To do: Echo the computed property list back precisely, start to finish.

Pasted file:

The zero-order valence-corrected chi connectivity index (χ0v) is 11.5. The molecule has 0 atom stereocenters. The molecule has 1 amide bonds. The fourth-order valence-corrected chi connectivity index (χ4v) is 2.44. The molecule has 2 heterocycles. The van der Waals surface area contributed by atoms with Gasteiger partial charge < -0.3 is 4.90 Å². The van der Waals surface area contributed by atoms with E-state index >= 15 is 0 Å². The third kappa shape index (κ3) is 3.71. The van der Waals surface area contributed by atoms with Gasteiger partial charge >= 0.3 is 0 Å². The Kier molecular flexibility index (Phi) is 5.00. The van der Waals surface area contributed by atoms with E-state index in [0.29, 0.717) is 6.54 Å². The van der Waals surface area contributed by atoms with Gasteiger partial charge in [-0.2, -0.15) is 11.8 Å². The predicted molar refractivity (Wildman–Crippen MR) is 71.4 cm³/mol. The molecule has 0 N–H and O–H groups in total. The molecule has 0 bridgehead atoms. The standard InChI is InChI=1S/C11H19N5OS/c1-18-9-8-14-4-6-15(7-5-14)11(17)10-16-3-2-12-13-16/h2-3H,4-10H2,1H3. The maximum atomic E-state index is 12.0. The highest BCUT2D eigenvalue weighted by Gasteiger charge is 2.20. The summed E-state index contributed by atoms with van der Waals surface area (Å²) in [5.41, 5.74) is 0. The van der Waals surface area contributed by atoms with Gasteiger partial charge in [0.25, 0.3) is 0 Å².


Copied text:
The zero-order valence-corrected chi connectivity index (χ0v) is 11.5. The molecule has 0 atom stereocenters. The molecule has 1 amide bonds. The fourth-order valence-corrected chi connectivity index (χ4v) is 2.44. The molecule has 2 heterocycles. The van der Waals surface area contributed by atoms with Gasteiger partial charge < -0.3 is 4.90 Å². The van der Waals surface area contributed by atoms with E-state index >= 15 is 0 Å². The third kappa shape index (κ3) is 3.71. The van der Waals surface area contributed by atoms with Gasteiger partial charge >= 0.3 is 0 Å². The Kier molecular flexibility index (Phi) is 5.00. The van der Waals surface area contributed by atoms with E-state index in [0.29, 0.717) is 6.54 Å². The van der Waals surface area contributed by atoms with Gasteiger partial charge in [-0.2, -0.15) is 11.8 Å². The predicted molar refractivity (Wildman–Crippen MR) is 71.4 cm³/mol. The molecule has 0 N–H and O–H groups in total. The molecule has 0 bridgehead atoms. The standard InChI is InChI=1S/C11H19N5OS/c1-18-9-8-14-4-6-15(7-5-14)11(17)10-16-3-2-12-13-16/h2-3H,4-10H2,1H3. The maximum atomic E-state index is 12.0. The highest BCUT2D eigenvalue weighted by Gasteiger charge is 2.20. The summed E-state index contributed by atoms with van der Waals surface area (Å²) in [5.41, 5.74) is 0. The van der Waals surface area contributed by atoms with Gasteiger partial charge in [0.25, 0.3) is 0 Å².